Lax Coach Mike: 3v2 Triangle Crunch Lacrosse Drill

By Mike Muetzel,

In our podcasts with top college lacrosse coaches over the last year, we have found a significant increase in the use of lacrosse drills done in a small, confined area. On my site, we refer to them as "crunch" drills, as the playing area for the drill has been crunched down to a very tight space.

Perhaps it is the Canadian influence or the box lacrosse influence. Regardless, it is a great way to coach quick recognition, quick ball movement, and fast inside transition lacrosse.

The drills are generally done in a 3v2 format with a focus on fundamentals and with the challenges of an extremely tight area. Defensively, it is a slide fundamental drill, one defender on the ball, while one defender is in the hub or crease area. After each offensive pass, the defender on the ball retreats to the hub as the defender in the hub slides out to the pass.

Offensively, the drills often include a right-hand as well as a left-hand component from the sides of the confined area as well as a focus on very quick, short ball movement passes. It can be a challenge for teams at first, but the benefits are awesome.

In my recent podcast, Coach Ryan McAleavey from FIT shared a crunch configuration I had not seen before. I used it last night, and players loved it.

In this case, the crunched area is in the form of a triangle in front of the cage. I put the cones about 12 yards on each side of GLE with the top cone about 15 yards higher. When you first introduce the drill, or if you have not used crunch drills in the past, you might want to make the space a few yards larger. One key element of this configuration that I had not seen in other crunch lacrosse drills was the inherent focus on defensive slides in more of a lateral motion in front of the crease.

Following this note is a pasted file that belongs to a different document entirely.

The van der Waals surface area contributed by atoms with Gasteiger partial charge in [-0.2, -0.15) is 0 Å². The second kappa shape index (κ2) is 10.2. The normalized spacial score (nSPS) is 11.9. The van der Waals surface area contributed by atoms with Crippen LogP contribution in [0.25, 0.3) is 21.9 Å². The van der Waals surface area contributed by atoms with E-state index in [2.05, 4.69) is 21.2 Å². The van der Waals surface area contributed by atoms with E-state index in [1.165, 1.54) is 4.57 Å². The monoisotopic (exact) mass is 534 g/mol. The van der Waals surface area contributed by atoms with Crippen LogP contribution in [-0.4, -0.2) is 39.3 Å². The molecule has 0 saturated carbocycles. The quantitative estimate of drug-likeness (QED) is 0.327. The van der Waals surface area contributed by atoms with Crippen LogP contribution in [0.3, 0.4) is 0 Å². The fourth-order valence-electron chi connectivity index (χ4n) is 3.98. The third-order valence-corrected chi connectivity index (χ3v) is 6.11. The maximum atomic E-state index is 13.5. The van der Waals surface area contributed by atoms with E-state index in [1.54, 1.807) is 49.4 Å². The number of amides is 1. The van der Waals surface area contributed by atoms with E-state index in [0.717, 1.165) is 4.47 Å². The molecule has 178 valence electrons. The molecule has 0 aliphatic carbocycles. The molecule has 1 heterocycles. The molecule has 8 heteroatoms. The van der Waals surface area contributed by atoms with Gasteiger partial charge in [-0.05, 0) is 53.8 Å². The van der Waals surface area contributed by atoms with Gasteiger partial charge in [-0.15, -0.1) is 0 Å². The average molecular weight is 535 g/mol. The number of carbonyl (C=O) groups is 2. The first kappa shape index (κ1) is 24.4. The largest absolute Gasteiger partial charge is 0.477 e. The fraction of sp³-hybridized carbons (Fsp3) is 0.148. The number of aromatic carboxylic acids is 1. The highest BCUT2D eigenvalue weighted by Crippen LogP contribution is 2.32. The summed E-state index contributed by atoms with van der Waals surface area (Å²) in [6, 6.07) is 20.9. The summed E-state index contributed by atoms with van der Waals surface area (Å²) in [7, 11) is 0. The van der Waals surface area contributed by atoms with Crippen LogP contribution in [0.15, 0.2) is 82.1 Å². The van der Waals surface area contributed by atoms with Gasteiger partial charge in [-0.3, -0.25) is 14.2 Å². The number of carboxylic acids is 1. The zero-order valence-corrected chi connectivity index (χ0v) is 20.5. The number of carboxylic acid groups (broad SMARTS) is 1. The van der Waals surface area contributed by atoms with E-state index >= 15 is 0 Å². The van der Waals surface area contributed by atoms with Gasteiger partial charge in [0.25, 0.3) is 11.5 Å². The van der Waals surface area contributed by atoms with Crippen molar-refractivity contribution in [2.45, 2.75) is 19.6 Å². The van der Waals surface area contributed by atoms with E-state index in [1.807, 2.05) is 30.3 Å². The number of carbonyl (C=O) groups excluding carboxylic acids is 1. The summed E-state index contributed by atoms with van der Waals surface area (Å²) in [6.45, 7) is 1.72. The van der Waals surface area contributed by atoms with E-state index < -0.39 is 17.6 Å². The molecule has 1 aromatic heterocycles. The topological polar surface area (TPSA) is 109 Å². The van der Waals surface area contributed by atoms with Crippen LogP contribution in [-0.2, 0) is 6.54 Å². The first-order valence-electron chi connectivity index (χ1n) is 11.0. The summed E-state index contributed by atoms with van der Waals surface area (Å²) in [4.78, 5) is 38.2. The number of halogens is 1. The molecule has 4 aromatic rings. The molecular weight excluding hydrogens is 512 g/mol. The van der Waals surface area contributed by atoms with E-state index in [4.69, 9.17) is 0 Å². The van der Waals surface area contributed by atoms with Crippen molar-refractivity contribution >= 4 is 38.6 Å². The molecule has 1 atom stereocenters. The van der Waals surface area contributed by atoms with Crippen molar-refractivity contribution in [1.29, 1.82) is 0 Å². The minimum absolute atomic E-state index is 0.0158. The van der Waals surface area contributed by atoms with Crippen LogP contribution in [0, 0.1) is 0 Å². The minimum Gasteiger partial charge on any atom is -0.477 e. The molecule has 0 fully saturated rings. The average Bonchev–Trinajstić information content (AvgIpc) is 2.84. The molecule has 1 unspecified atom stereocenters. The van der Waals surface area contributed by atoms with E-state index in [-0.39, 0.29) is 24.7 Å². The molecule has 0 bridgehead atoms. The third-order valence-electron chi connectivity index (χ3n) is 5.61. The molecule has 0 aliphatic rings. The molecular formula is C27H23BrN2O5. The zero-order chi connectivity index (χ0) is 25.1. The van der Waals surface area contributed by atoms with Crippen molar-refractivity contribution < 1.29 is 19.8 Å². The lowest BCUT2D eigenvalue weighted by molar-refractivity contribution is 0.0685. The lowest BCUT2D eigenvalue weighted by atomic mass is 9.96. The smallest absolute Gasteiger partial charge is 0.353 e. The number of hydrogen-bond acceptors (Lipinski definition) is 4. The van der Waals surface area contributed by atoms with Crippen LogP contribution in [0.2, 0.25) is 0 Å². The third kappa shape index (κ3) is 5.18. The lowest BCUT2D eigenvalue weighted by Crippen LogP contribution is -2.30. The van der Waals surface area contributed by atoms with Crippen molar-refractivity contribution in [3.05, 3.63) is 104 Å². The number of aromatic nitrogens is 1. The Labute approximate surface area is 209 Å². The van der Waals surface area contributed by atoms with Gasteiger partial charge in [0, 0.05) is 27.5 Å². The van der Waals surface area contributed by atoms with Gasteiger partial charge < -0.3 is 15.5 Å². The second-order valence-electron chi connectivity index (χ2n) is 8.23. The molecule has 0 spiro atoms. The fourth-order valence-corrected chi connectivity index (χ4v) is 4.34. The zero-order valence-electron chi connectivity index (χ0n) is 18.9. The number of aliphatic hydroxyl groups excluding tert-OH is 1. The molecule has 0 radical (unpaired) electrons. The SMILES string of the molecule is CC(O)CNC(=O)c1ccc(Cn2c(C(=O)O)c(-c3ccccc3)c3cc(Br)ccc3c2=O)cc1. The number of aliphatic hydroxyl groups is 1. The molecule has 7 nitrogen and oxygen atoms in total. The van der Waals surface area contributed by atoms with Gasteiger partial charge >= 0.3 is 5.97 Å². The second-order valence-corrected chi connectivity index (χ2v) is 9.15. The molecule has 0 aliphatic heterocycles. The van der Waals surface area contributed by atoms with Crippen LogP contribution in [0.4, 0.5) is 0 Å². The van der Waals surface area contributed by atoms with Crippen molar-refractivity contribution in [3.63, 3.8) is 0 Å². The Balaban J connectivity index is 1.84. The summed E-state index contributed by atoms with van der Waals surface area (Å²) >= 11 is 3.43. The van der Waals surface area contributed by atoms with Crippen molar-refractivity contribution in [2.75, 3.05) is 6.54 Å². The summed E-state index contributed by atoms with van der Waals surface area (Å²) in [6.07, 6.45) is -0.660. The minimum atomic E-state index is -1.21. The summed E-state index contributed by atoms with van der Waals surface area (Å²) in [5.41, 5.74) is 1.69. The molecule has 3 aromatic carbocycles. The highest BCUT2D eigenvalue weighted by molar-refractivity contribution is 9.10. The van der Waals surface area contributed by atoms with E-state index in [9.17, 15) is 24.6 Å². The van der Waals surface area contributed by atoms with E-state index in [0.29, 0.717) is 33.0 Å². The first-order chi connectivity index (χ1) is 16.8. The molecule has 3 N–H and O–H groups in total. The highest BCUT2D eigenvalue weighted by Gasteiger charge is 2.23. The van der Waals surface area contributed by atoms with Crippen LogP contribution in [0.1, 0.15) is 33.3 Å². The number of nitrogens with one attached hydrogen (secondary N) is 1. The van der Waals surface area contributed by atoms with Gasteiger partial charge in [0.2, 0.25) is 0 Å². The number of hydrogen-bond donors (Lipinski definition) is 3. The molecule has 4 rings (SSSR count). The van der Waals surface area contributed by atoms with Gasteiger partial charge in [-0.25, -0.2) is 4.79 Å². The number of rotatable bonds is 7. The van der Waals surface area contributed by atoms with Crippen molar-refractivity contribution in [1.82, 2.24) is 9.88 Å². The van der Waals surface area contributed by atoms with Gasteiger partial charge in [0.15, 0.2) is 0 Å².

We have options to start the drill. The first time you run it, you may want just a single line carry the ball on the whistle to begin as two defenders enter the drill, and we play. As the players adjust to the drill, the coach can make a pass to any one of the three lines to begin. This varies each rep and is a little more challenging for defenders, as they must react and adjust not knowing ahead of time where the ball carrier will enter the drill.

Players rotate lines to ensure they get touches with right and left hands. Each rep is but two or three quick passes, then a whistle, and a new group for the next rep. The drill runs with a very fast pace, with reps almost every six or eight seconds.

I usually close these drills with a competitive element. We play best of five, with the offense getting a win with a goal, and the defense getting a win with any type of stop. And we play for 15-20 pushups. Occasionally I will close a practice with this fast-paced drill for sprints or picking up balls.

Have a blast with it! is a unique site for lacrosse coaches, offering drills and ideas from the greatest coaches in the country. E-mail your comments to

All of the previous articles on coaching and drills from Lax Coach Mike can be found on the Lacrosse Drills, Instruction, and Training page. His eBook is also available.


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